Aviation history

Louisville Muhammad Ali Int’l Airport turns 75

Louisville Muhammad Ali International Airport (SDF) is celebrating its 75th anniversary with a special banner exhibit, “SDF Through the Years,” in the Jerry E. Abramson Terminal.

The 13-banner exhibit features historical photos from the 1940s to
the present and includes images of visits by United States Presidents, celebrities, as well as key airport partners such as UPS and the Kentucky Air National Guard 123rd Airlift Wing.

Here’s a preview.

Aviation History exhibit at Phoenix Sky Harbor International Airport

November is Aviation History Month. And that means it’s a good time to look at aviation history displays at airports around the country.

First stop: Phoenix Sky Harbor International Airport (PHX). There, the Phoenix Airport Museum presents numerous history displays. And exhibits are pre-security. Even better, the airport museum has a new Aviation History Guide chock full of information about the exhibits.

The guide is accessible via QR codes by the displays or online.

Gary Martelli, the manager/curator of the Phoenix Airport Museum was kind enough to send these images, along with descriptions.

American Airlines & PHX

The World’s Largest Airline exhibition is at Terminal 4, level and looks at American Airlines’ long association with PHX. Look for fun facts, historic images, and rare objects like a ‘Flagship’ pennant that traveled millions of miles across America in the 1930s and 1940s.

You can also take a selfie with a life-size image of 1960s flight attendants dressed in their modern red, white and blue American Beauty uniforms.

Fly-In Weddings Were Once a Thing at PHX

The Fly-In Weddings exhibition at Terminal 3, level 1 tells the story of the time when couples could fly into Sky Harbor to get married at an adobe mission-style chapel located right off the runway. The chapel was available for “aerial elopers” for a short time in the 1930s and 1940s. And on display are historic images and the original 200-year-old chapel bell.

World War 1 Fighter Plane

At the airport’s PHX Sky Train 44th Street Station you can look up and see one of the world’s few remaining original World War I fighter planes – the SPAD XIII. The biplane is suspended from the ceiling inside the station and is painted in the colors of the aircraft flown by Arizona’s own flying ace, Lt. Frank Luke, Jr.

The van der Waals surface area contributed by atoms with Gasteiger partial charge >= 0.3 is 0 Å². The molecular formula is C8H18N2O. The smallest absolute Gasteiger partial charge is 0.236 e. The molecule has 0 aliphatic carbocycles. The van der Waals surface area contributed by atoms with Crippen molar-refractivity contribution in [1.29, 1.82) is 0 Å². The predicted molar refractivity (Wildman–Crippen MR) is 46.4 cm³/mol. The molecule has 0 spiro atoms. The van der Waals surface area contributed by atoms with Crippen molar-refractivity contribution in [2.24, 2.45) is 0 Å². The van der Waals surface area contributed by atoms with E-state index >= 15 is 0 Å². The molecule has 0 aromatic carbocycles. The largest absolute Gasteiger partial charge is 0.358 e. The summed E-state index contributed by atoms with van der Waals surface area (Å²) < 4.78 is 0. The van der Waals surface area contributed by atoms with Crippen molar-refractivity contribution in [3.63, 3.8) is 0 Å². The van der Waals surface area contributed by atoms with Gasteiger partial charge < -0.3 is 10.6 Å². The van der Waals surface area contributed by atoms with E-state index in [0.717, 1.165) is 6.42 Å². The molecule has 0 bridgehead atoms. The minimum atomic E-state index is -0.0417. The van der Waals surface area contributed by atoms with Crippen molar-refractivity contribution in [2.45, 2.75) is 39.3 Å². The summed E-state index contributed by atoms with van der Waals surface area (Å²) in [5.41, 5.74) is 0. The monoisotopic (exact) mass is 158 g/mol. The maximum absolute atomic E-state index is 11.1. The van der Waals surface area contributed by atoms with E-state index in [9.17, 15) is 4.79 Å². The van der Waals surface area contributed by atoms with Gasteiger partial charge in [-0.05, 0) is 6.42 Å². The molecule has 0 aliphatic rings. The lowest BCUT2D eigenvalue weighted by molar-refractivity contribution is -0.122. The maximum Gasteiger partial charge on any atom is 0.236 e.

National Aviation Day Celebrations

August 19 was National Aviation Day. The holiday first established in 1939 honors the development of aviation and pioneers of flight. And it also marks Orville Wright’s birthday.

Here’s a fun, history-filled, and (don’t tell anyone) educational round-up of some tweets celebrating the day.

We start and end the list with Mineta San Jose International Airport (SJC), which is hosting an Aviation Week scavenger hunt in the airport, with prizes. And which welcomed 7 passengers and more than 2500 baby chickens on the first commercial flight to land at the airport back in 1949.


Aviation treasures returning to National Air & Space Museum

The Smithsonian’s National Air & Space Museum has been closed for a while to reboot with two dozen new exhibits. At least 8 of the galleries are set to open this fall.

One of those returning soon is The Wright Brothers & The Invention of the Aerial Age, an update of the popular exhibition of the same name that has housed the 1903 Wright Flyer since 2003.

As a preview, the museum shared pictures of some of the artifacts we’ll see when the exhibit reopens and pointed us to aviation-themed treasures in the vaults.

12 seconds. That is how long Orville Wright’s first powered flight in the 1903 Wright Flyer lasted. The Wright Brothers used this stopwatch to time the December 1903 flight. The watch will be on display in the reimagined Wright Brothers exhibition.


Once the Wright Brothers showed how ‘easy’ it was to fly, it didn’t take long for the public to become fascinated with airplanes and airplane-themed things. And for flight themes to appear on jewelry, in games, and in art.

Here are a few great objects from the National Air & Space Museum’s collection that we hope we’ll see when the galleries reopen. See you there!

(All images courtesy of the Smithsonian National Air & Space Museum)

Board Game, Lindbergh, King Collection (A20040289048).
Pillbox with an airplane on the lid
Gold-colored small jewelry charm in the shape of an early monoplane with a visible fuselage frame and propeller that spins.

How DO Toilets Work in Space?

The Smithsonian’s National Air and Space Museum on the National Mall in Washington, D.C. is getting a massive makeover that includes the construction and renovation of 23 galleries.

As part of that process, which is set to be completed sometime in 2025, the whole museum has been closed since March.

But the west wing is scheduled to open in the fall of 2022 with new exhibitions that explore a wide variety of aviation themes, including the Wright Brothers’ story, planets and moons, early aviation, high-speed technology, and other topics.

In advance of the opening, the Smithsonian is adopting a new brand identity and logomark for the National Air and Space Museum that “uses positive and negative space to create a stylized craft that simultaneously suggests both aviation and space flight.”

Look for it at the end of this inspiring “Space for Everyone” video that gives a nod to “airheads, space cases, flight fanatics, armchair astronauts, and the casually curious.” And to those who are “captivated by the miracle of flight and those who are just happy to make their flight.”

See where you land.